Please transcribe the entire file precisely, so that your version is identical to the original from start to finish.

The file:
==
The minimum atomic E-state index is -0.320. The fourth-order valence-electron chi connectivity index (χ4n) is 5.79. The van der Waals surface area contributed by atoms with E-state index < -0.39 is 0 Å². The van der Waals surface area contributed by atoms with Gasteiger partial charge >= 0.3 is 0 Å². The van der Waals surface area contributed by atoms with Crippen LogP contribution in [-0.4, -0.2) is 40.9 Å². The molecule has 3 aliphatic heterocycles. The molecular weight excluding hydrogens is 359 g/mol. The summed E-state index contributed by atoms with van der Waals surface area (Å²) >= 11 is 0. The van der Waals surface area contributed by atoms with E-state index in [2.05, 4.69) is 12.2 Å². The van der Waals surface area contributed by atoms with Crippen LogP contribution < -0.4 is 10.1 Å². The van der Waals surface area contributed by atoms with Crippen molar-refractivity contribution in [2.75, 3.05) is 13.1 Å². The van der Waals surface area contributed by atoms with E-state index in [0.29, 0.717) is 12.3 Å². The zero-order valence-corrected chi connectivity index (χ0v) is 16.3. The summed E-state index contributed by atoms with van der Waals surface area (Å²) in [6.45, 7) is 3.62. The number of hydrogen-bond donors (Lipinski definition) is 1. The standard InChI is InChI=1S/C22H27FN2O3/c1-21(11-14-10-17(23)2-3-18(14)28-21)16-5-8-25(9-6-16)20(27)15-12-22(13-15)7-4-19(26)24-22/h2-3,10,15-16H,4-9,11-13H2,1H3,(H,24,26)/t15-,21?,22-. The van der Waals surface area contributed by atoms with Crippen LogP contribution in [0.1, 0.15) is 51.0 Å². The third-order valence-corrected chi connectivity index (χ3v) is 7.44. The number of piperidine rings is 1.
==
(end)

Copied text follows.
The minimum atomic E-state index is -0.320. The fourth-order valence-electron chi connectivity index (χ4n) is 5.79. The van der Waals surface area contributed by atoms with E-state index < -0.39 is 0 Å². The van der Waals surface area contributed by atoms with Gasteiger partial charge >= 0.3 is 0 Å². The van der Waals surface area contributed by atoms with Crippen LogP contribution in [-0.4, -0.2) is 40.9 Å². The molecule has 3 aliphatic heterocycles. The molecular weight excluding hydrogens is 359 g/mol. The summed E-state index contributed by atoms with van der Waals surface area (Å²) >= 11 is 0. The van der Waals surface area contributed by atoms with E-state index in [2.05, 4.69) is 12.2 Å². The van der Waals surface area contributed by atoms with Crippen LogP contribution < -0.4 is 10.1 Å². The van der Waals surface area contributed by atoms with Crippen molar-refractivity contribution in [2.75, 3.05) is 13.1 Å². The van der Waals surface area contributed by atoms with E-state index in [0.29, 0.717) is 12.3 Å². The zero-order valence-corrected chi connectivity index (χ0v) is 16.3. The summed E-state index contributed by atoms with van der Waals surface area (Å²) in [6.45, 7) is 3.62. The number of hydrogen-bond donors (Lipinski definition) is 1. The standard InChI is InChI=1S/C22H27FN2O3/c1-21(11-14-10-17(23)2-3-18(14)28-21)16-5-8-25(9-6-16)20(27)15-12-22(13-15)7-4-19(26)24-22/h2-3,10,15-16H,4-9,11-13H2,1H3,(H,24,26)/t15-,21?,22-. The van der Waals surface area contributed by atoms with Crippen LogP contribution in [0.1, 0.15) is 51.0 Å². The third-order valence-corrected chi connectivity index (χ3v) is 7.44. The number of piperidine rings is 1.